4) When confronted with the same set of circumstances, do not repeat the misdeed. Rather, acts in ways that build peace instead of causing public harm.

Fourteen peace plans including the Oslo Accords, the Camp David Accords, the Saudi Plan, the Road Map and other initiatives have not alleviated occupation

or produced a peace treaty. Greater Israel is an on-the-ground reality. The West Bank and Gaza are isolated from each other. Refugees remain invisible and the settlement process continues unabated. The two-state solution is in serious trouble

and the majority of Israelis and Palestinians no longer believe it will happen. Therefore, our actions from this point onward need to be conducted in a new way. We have to think outside the box. We cannot think outside the box without forming enduring relationships with Palestinians and Israelis who are working together to create meaningful change.

May this public fast encourage us to form new partnerships and take new steps. The future we shape is one where people live together as good neighbors, no matter what political solution finally emerges that establishes the parameters of peace. Peace on the ground will be shaped by civil society. How are we preparing the way?


Suggested Calendar of Events for Seven Days of Public Fasting

from Saturday evening September 11th through Yom Hakippurim


Jewish days begin at sundown and lasts until the appearance of three starts on the evening of the following day. Each day of the fast includes a public fast site along designated for fasting and conversation as well as at least one public action.

Saturday Evening September 11th:  The initiatory multifaith meal and declaration of intention

Sunday September 12th: Taschlich: Launching of a symbolic flotilla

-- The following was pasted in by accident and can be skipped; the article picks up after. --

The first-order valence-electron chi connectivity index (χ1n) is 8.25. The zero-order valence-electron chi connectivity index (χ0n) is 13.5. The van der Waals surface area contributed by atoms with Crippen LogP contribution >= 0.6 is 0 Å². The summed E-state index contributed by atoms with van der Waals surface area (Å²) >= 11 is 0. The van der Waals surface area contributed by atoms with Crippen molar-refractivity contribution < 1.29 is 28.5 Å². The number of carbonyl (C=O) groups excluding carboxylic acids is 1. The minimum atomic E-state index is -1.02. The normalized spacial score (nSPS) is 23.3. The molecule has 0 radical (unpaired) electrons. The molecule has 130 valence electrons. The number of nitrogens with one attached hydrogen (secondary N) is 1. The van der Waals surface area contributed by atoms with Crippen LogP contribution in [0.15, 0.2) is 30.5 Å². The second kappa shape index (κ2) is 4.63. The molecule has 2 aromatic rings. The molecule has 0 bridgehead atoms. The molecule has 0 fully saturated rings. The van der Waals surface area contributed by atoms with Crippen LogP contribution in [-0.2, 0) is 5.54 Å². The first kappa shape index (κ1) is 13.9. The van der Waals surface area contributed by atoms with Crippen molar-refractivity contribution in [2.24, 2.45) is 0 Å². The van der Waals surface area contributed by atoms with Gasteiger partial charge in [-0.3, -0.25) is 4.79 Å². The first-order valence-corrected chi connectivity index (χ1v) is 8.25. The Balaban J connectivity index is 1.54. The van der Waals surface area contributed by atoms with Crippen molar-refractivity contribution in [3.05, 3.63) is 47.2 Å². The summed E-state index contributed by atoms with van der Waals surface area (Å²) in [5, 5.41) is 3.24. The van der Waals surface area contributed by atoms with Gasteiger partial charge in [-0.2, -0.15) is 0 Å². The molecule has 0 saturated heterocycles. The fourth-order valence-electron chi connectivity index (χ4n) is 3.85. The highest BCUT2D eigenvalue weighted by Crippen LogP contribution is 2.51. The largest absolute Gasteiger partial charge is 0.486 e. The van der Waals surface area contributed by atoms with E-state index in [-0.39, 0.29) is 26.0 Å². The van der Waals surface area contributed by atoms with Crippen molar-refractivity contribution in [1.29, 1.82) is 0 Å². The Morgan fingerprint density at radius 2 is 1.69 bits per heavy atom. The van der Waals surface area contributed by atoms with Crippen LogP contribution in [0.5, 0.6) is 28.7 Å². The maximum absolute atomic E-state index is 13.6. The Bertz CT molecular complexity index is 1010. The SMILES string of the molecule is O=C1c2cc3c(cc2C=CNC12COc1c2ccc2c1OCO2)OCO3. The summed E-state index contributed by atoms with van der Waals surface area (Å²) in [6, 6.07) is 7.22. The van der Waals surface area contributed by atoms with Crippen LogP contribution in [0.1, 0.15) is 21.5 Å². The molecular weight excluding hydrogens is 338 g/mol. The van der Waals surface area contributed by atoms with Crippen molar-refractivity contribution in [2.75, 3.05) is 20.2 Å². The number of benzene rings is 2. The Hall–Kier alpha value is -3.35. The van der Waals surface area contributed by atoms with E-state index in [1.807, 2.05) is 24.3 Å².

Monday September 13th:  A public action in front of a Jewish Federation, Israeli consulate or US government building

Tuesday September 14th:  lobby local government officials

Wednesday September 15th: a conversation or action in support of a local BDS initiative, or other Palestinian initiative for change

Thursday September 16th: a public action on a local campus

Friday September 17th

Day time: Workshop on the Palestinian nonviolent movement and Israeli conscientious objection: sumud, intifada and breaking the silence

Kol Nidre: taking of the Shomer Shalom vow of Jewish nonviolence

Saturday September 18th The Day of Atonement

Textual readings

Afternoon workshop on Jewish Nonviolence

Public breaking of the fast at sundown. Next steps


Saturday evening September 11th


The initatory meal and ceremony:

Organizers and participants in the public fast are invited to begin with a meal in honor of the vision of peace and reconciliation we are trying to establish. If you are scheduled for a multifaith gathering in honor of September 11th, you can include your declaration of the public fast as part of your witness.

Declaration of the Ta’anit Teshuvah: A Fast of Reconciliation